Part of me wants to curl up in a ball and hide right now. And another part of me felt strong resonance with this quote from Toni Morrison that someone posted the day after the election.

“This is precisely the time when artists go to work. There is no time for despair, no place for self-pity, no need for silence, no room for fear. We speak, we write, we do language. That is how civilizations heal.”

I do feel a real pull to get to work. To write. My hope is that in some small way, by exploring and sharing what’s in my heart, I might be part of a larger collective of healing. That is my intention.

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I somehow lost my password to my blog, and could not for the life of me figure out how to recover it. All logical ways of resetting it were not working and so…I put it off, and put it off, and put it off…and finally just this week, figured it out with the help of HT and a man named Thomas at Liquid Web. I’m not ashamed to admit, I told Thomas, “You ‘da man!” Because he was.

Some folks have asked for an update, so here goes. We’ve been in Florida a year and four months. Riley completed her program at the school we moved here for in May, and has entered a regular public high school, a large one, and is doing extremely well. The things we hoped her school last year would help her with, it did. She is mainstreamed, without an aide in the class, though there is support should she need it. She has friends. She is in two after school clubs. She is truly making her way.

Seth is at a sweet private school (both kids changed schools again this year as we moved to get Riley into the public school with the good rep). He is happy and healthy. Still has tics, but isn’t too bothered by them. We thought we moved to FL for the girl, but the Florida sunshine seems to be a big benefit for him, keeping him healthy. Lots of time outside. He’s playing flag football and soccer.

I graduated Yoga Teacher training in January and this year it has been all about gaining teaching experience. I have taught my group of autism moms for the last nine months at a cafe. I am teaching at a gym. I am teaching on the roof of our apartment building twice a week(and getting a chunk taken off our rent for it..score)! I have taught at a resort, at a boutique, at a martial arts dojo. I have taught for Connected Warriors(free yoga for veterans and their families), and I am set to teach a Yoga Gangsters class starting this weekend(for kids in foster care). I am also blogging for the yoga studio I got my training at called Yoga Journey and I work the desk there once a week. It sounds like a lot, but many of these have just been one time subbing deals, so I’m not overwhelmed and am keeping my schedule in check.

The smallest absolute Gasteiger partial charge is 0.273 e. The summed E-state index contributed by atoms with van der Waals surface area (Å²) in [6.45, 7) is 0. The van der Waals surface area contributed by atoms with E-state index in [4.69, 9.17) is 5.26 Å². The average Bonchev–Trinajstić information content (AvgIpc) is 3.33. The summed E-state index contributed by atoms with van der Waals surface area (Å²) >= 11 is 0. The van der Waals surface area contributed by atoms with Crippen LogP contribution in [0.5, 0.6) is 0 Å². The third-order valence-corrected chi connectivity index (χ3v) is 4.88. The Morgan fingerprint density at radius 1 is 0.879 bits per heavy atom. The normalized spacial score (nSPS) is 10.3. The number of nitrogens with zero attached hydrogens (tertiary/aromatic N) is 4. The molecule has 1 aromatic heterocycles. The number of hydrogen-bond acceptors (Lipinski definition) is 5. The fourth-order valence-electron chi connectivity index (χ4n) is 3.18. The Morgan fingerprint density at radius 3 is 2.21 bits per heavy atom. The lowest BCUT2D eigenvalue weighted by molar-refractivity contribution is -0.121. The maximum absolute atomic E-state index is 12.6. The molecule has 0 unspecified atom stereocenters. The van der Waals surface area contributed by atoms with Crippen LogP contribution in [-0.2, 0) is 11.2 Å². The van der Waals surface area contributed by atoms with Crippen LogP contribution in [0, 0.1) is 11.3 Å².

We had a horrible commute last year, but that is over. Things seems to be settling down and falling into place. I underestimated how hard moving to Florida would be, but I feel like I’m getting my legs under me a bit.

HT is still cute and good. This is him at breakfast this morning. The palm trees are a reflection in the window behind him. He likes ketchup. He likes it a lot.

boca brooklyn

Not a ton to report. For those who have inquired, thanks for asking. It’s nice to know you think of us. I hope everyone who has ever read this blog finds themselves happy and healthy today, and always. As they say in the yoga world, Namaste!


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Hello world

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Before the Body

This meditation has been kicking around in my mind lately. I wrote about it back in 2008 on my old blog, and I repost it here, with love.
I want to tell you about a meditation I sometimes do. It is a modified version of something I read in one of Rachel Naomi Remen’s books (Kitchen Table Wisdom, I believe). She was working with terminally ill patients and using this to help with their fear.  She is a physician who endured Crohn’s Disease, and has done much work to bridge the gap between our health care system and the spiritual health of our health care workers, particularly physicians.
You start where you are and go back chronologically in age.
I see myself now, then go backward in time.
To Virginia, to Maryland.
Seth is born.
To Illinois.
To Binghamton.
Riley is born.
I envision what I looked like. What I felt like, at each stage.
At 27.
When I lived in the DC area.
21. Fresh out of college. What did I look like? How did I feel?
High school.
Jr. High.
4 years.
2 years.
I picture myself as a fetus.
20 weeks.
8 weeks.
6 weeks. An embyro.
A tadpole.
A cluster of cells.
16 cells.
It is here I always hesitate, hovering for a while, unsure.
The question comes, “….and before that?”
Finally, the egg splits.
I’m still here.
The freedom.
The exhilaration.
The peace.
The vastness.
I’m still here.
Before the egg.
Before the body.
I am.